What’s next for CARA and other addiction bills?
Last week, the House, in a series of near-unanimous votes, approved a package of bills to address the nation’s opioid epidemic. The move came close on the heels of the Senate’s passage of a related bill—known as the Comprehensive Addiction and Recovery Act or CARA—in March. Together, these actions set the stage for congressional passage of the first standalone addiction-focused bill in recent memory.
With the historic passage of these bills, we should all take a moment to celebrate our field’s successes. But our work is far from over. CARA and the House opioid package now head to a conference committee, where selected Members of Congress will work out the differences between the two bills and emerge with a final, compromise package for consideration by Congress.
If you’re a close observer of federal mental health and addiction policy, you know it’s rare to see a bill like this go through the conference process. Instead, many recent behavioral health policy changes have been enacted as amendments to larger moving bills. What does the conference committee mean for advocates? And what are the chances of a final bill passing Congress this year?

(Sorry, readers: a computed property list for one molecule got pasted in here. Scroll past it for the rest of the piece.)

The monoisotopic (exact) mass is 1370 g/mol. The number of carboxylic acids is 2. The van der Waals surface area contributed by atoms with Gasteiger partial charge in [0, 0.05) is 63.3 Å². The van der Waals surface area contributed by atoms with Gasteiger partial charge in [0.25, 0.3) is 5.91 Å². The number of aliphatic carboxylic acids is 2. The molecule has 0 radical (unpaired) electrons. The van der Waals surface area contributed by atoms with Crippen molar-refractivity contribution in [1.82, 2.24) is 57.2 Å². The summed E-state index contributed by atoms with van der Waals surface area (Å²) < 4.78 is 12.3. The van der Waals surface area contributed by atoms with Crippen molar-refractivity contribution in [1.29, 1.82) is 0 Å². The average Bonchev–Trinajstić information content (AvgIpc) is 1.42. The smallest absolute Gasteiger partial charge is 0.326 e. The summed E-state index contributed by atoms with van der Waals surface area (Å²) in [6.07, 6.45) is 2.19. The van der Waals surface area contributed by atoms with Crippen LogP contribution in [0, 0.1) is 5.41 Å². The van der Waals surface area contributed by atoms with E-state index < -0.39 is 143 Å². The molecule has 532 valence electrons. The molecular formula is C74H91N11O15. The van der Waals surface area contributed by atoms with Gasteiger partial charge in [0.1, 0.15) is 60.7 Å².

On the positive side, there are few policy disagreements in the bills. The primary differences between the House and Senate packages like in the types of interventions each bill chose to address, meaning there are few disagreements between the bills over shared policy provisions. This will make negotiators’ task easier as they contemplate how to move forward with a compromise bill.
Several issues negotiators will have to address include how best to focus prevention and treatment initiatives, as well as how to address the current patient cap on buprenorphine prescribers. Negotiations may also be complicated by the question of how much funding—if any—to devote to the provisions in the bill. Some legislators have suggested that funding for the package should be allocated through the normal appropriations process, while others insist that the conference committee should fully fund the final bill.
Before negotiations can begin, the two chambers will need to appoint their conferees. The House announced its picks Wednesday; there has been no word yet on when the Senate will do the same. If and when negotiators agree to a compromise bill, Congress will once again have to vote on the measure before it can head to President Obama’s desk for his signature.
The National Council will be requesting full funding of the CARA/opioid package at our upcoming Hill Day, to be held June 6-7 in Washington, DC. Please join us to add your voice to the growing chorus in support of addiction prevention, treatment, and recovery! Registration is free and open to all – click here to learn more.